Neonatal DM responsive to sulfonylurea — Approximately 40 percent of patients with neonatal DM are responsive to sulfonylurea treatment caused by activating mutations of KCNJ11 or ABCC8, which may result in either transient or permanent DM [1-3]. For most infants with these genetic mutations, oral sulfonylurea therapy is as effective as subcutaneous insulin in controlling hyperglycemia [45-48]. These mutations are the most common cause of neonatal DM and affect genes that encode subunits of the KATP channel . KCNJ11 encodes the inner subunit (Kir6.2) of the KATP channel, whereas ABCC8 encodes the outer subunit (SUR1). Mutations in these genes result in inappropriately open KATP channels even in the presence of hyperglycemia. Without closure of the KATP channels, the cell membrane is unable to depolarize and release insulin. (See 'Sulfonylurea therapy' below.)
KATP channels are also found in the brain. Patients with permanent neonatal DM due to activating KCNJ11 mutations may also present with varying degrees of neurodevelopmental and psychiatric difficulties [49-54]. The combination of the most severe developmental delays and epilepsy is referred to as DEND (developmental delay, epilepsy, neonatal diabetes) syndrome. Many but not all studies suggest that early diagnosis and treatment with a sulfonylurea may improve neurologic outcome depending on the specific mutation involved [55-57].
By contrast, inactivating mutations of KCNJ11 or ABCC8 are important causes of congenital hyperinsulinism, which is characterized by persistent hyperinsulinemic hypoglycemia. (See "Pathogenesis, clinical presentation, and diagnosis of congenital hyperinsulinism".)
Permanent isolated neonatal DM requiring insulin — Approximately 40 to 50 percent of infants with permanent neonatal DM will require lifelong treatment with insulin. Mutations of INS, which encodes preproinsulin, account for 10 percent of neonatal DM cases and up to 20 percent of those with permanent neonatal DM [2,14]. Patients with mutations of INS have isolated DM and will require lifelong insulin therapy. In these patients, mutations in the coding regions of the gene lead to misfolding of the insulin protein, which accumulates in subcellular compartments and contributes to beta cell death [12,13]. Noncoding INS mutations in the promoter region lead to changes in chromatin accessibility and transcription factor binding and decreased INS gene transcription .
In addition, approximately 10 percent of patients with KCNJ11 mutations causing neonatal DM are not responsive to treatment with sulfonylureas and must be treated with insulin .
Neonatal DM associated with genetic syndromes — DM is a clinical feature of many different syndromes that present during infancy caused by mutations in over 17 genes . Syndromic causes of neonatal DM account for approximately 10 percent of neonatal DM cases due to a variety of pathogenetic mechanisms including abnormal pancreatic development, beta cell destruction, and impaired beta cell function and severe insulin resistance syndromes.
The most common syndrome presenting with neonatal DM is Wolcott-Rallison syndrome (OMIM#226980), an autosomal recessive disorder. It is caused by mutations in EIF2A, which encodes the translation initiation factor 2-alpha kinase 3 (important in the regulation of endoplasmic reticulum) . It occurs in almost 30 percent of cases with consanguineous families . Other features include hepatic dysfunction and skeletal dysplasia.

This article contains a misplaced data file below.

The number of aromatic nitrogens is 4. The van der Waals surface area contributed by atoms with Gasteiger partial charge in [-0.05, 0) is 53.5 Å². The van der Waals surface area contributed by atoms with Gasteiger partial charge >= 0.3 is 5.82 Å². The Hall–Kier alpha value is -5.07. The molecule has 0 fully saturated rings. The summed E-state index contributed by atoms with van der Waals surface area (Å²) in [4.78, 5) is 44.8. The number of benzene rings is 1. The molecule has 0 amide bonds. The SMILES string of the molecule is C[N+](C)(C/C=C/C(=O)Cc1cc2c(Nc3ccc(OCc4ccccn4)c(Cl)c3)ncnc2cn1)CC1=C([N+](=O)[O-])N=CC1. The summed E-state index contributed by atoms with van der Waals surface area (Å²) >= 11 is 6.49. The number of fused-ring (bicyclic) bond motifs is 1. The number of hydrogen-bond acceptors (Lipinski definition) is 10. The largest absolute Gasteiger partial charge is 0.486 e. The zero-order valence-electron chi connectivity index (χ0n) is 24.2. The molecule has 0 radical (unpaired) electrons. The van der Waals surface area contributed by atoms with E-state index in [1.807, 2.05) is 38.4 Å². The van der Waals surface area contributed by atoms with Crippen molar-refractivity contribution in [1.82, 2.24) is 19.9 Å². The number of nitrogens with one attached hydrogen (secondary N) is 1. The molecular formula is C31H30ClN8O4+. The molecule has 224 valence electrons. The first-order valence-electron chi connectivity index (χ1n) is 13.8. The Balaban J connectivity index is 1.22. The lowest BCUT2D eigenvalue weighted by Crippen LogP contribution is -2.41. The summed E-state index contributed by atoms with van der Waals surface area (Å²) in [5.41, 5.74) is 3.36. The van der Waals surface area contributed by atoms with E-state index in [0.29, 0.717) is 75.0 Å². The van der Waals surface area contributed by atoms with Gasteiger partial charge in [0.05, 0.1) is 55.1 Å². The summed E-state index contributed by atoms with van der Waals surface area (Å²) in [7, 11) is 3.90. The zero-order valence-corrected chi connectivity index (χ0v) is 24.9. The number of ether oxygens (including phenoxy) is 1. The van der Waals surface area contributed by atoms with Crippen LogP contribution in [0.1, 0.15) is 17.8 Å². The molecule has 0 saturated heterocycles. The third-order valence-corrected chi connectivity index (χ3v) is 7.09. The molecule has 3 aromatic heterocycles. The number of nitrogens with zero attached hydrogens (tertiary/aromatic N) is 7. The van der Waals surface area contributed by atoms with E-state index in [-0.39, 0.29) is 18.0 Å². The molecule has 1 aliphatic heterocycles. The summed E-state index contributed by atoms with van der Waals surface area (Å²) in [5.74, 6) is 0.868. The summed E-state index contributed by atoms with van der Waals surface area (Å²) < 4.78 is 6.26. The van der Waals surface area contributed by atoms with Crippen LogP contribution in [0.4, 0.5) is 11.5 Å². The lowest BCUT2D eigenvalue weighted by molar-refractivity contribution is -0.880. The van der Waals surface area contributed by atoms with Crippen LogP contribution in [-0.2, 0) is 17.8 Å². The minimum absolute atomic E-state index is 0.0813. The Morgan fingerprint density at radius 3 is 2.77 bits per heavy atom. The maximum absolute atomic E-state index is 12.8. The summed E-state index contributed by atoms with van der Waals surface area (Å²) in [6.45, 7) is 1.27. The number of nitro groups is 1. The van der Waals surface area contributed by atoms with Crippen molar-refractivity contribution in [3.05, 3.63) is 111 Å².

Other more rare syndromes that present with neonatal DM include [1,4]:
●IPEX syndrome (immune dysregulation, polyendocrinopathy, enteropathy, X-linked syndrome), a rare X-linked disorder is caused by mutations to the gene that encodes the transcription factor FOXP3. (See "IPEX: Immune dysregulation, polyendocrinopathy, enteropathy, X-linked".)
●Fanconi-Bickel syndrome (OMIM#138160), an autosomal recessive disorder, is caused by mutations of SLC2A2 (GLUT2). Other features include liver dysfunction and hypergalactosemia. (See "Other disorders of glycogen metabolism: GLUT2 deficiency and aldolase A deficiency", section on 'GLUT2 deficiency'.)
●Rogers syndrome (OMIM#249270), an autosomal recessive disorder, is caused by mutations of SLC19A2. Other features include thiamine-responsive megaloblastic anemia and sensorineural hearing loss. (See "Causes and pathophysiology of the sideroblastic anemias", section on 'Thiamine-responsive megaloblastic anemia (SLC19A2 mutation)'.)
●Wolfram syndrome (OMIM#222300), an autosomal recessive disorder, is caused by mutations of WFS1 . Other features include diabetes insipidus, optic atrophy, and deafness leading to an alternative acronym of DIDMOAD (diabetes insipidus, diabetes mellitus, optic atrophy, and deafness) syndrome. (See "Arginine vasopressin deficiency (central diabetes insipidus): Clinical manifestations and causes", section on 'Wolfram syndrome' and "Classification of diabetes mellitus and genetic diabetic syndromes", section on 'Wolfram syndrome'.)
●Donohue syndrome, Rhabson-Mendenhall syndrome (INSR mutations) – Mutations of INSR, which encodes the insulin receptor, result in severe insulin resistance syndromes presenting with post-prandial hyperglycemia, fasting hypoglycemia, poor linear growth, and impaired muscle and adipose development .
Presentation — Due to the genetic heterogeneity underlying neonatal DM, the clinical presentation of affected infants varies from incidentally identified asymptomatic hyperglycemia to severe dehydration and diabetic ketoacidosis (DKA) [1,2,4].
Clinical manifestations include [1,4]:
●Small for gestational age – Frequently neonatal DM presents prenatally with intrauterine growth restriction due to a deficiency of functional insulin, which is an in-utero growth factor. Catch-up growth is observed when there is subsequent appropriate postnatal treatment resulting in euglycemia [1,60,61].
●Poor postnatal growth (ie, failure to thrive) for infants who do not receive appropriate therapy.
●Polyuria due to hyperglycemia and glucosuria.